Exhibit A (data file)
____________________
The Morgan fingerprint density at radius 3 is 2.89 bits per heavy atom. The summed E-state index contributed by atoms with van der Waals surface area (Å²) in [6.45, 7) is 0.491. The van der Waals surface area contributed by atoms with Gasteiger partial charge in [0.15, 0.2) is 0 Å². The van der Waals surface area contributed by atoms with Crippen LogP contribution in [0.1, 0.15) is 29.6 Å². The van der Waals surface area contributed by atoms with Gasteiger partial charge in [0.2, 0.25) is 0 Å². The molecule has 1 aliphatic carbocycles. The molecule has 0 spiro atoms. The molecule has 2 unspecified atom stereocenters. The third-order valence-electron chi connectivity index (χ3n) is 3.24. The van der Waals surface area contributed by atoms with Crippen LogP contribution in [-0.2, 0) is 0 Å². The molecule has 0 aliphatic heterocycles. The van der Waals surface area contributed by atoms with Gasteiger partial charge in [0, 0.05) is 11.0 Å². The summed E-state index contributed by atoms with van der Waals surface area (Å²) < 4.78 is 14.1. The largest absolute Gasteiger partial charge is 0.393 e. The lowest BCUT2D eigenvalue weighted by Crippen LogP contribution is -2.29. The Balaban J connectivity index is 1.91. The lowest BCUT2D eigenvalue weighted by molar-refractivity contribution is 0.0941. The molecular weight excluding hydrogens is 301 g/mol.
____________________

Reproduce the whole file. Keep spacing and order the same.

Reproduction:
The Morgan fingerprint density at radius 3 is 2.89 bits per heavy atom. The summed E-state index contributed by atoms with van der Waals surface area (Å²) in [6.45, 7) is 0.491. The van der Waals surface area contributed by atoms with Gasteiger partial charge in [0.15, 0.2) is 0 Å². The van der Waals surface area contributed by atoms with Crippen LogP contribution in [0.1, 0.15) is 29.6 Å². The van der Waals surface area contributed by atoms with Gasteiger partial charge in [0.2, 0.25) is 0 Å². The molecule has 1 aliphatic carbocycles. The molecule has 0 spiro atoms. The molecule has 2 unspecified atom stereocenters. The third-order valence-electron chi connectivity index (χ3n) is 3.24. The van der Waals surface area contributed by atoms with Crippen LogP contribution in [-0.2, 0) is 0 Å². The molecule has 0 aliphatic heterocycles. The van der Waals surface area contributed by atoms with Gasteiger partial charge in [0, 0.05) is 11.0 Å². The summed E-state index contributed by atoms with van der Waals surface area (Å²) < 4.78 is 14.1. The largest absolute Gasteiger partial charge is 0.393 e. The lowest BCUT2D eigenvalue weighted by Crippen LogP contribution is -2.29. The Balaban J connectivity index is 1.91. The lowest BCUT2D eigenvalue weighted by molar-refractivity contribution is 0.0941. The molecular weight excluding hydrogens is 301 g/mol.